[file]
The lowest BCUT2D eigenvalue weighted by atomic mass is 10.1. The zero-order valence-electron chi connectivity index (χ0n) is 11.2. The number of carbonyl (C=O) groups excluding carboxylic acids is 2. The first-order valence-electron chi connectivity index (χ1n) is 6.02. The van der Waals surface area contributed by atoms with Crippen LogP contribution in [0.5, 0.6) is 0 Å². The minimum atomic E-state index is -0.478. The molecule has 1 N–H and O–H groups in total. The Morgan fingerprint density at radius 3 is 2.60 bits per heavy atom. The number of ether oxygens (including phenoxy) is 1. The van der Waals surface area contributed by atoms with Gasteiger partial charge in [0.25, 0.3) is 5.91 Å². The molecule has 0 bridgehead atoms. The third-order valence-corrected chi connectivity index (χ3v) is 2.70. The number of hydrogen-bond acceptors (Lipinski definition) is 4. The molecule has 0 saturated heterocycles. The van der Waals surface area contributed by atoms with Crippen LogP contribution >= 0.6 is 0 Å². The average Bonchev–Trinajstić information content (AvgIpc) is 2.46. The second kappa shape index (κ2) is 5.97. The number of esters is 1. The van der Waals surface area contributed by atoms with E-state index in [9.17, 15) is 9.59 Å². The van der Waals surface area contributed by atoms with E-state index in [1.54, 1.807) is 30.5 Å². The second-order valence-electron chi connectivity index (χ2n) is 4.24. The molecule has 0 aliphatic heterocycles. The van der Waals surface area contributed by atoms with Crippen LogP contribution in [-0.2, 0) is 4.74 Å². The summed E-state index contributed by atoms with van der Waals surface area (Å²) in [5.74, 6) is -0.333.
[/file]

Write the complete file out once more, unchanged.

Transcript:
The lowest BCUT2D eigenvalue weighted by atomic mass is 10.1. The zero-order valence-electron chi connectivity index (χ0n) is 11.2. The number of carbonyl (C=O) groups excluding carboxylic acids is 2. The first-order valence-electron chi connectivity index (χ1n) is 6.02. The van der Waals surface area contributed by atoms with Crippen LogP contribution in [0.5, 0.6) is 0 Å². The minimum atomic E-state index is -0.478. The molecule has 1 N–H and O–H groups in total. The Morgan fingerprint density at radius 3 is 2.60 bits per heavy atom. The number of ether oxygens (including phenoxy) is 1. The van der Waals surface area contributed by atoms with Gasteiger partial charge in [0.25, 0.3) is 5.91 Å². The molecule has 0 bridgehead atoms. The third-order valence-corrected chi connectivity index (χ3v) is 2.70. The number of hydrogen-bond acceptors (Lipinski definition) is 4. The molecule has 0 saturated heterocycles. The van der Waals surface area contributed by atoms with Crippen LogP contribution >= 0.6 is 0 Å². The average Bonchev–Trinajstić information content (AvgIpc) is 2.46. The second kappa shape index (κ2) is 5.97. The number of esters is 1. The van der Waals surface area contributed by atoms with E-state index in [9.17, 15) is 9.59 Å². The van der Waals surface area contributed by atoms with E-state index in [1.54, 1.807) is 30.5 Å². The second-order valence-electron chi connectivity index (χ2n) is 4.24. The molecule has 0 aliphatic heterocycles. The van der Waals surface area contributed by atoms with Crippen LogP contribution in [-0.2, 0) is 4.74 Å². The summed E-state index contributed by atoms with van der Waals surface area (Å²) in [5.74, 6) is -0.333.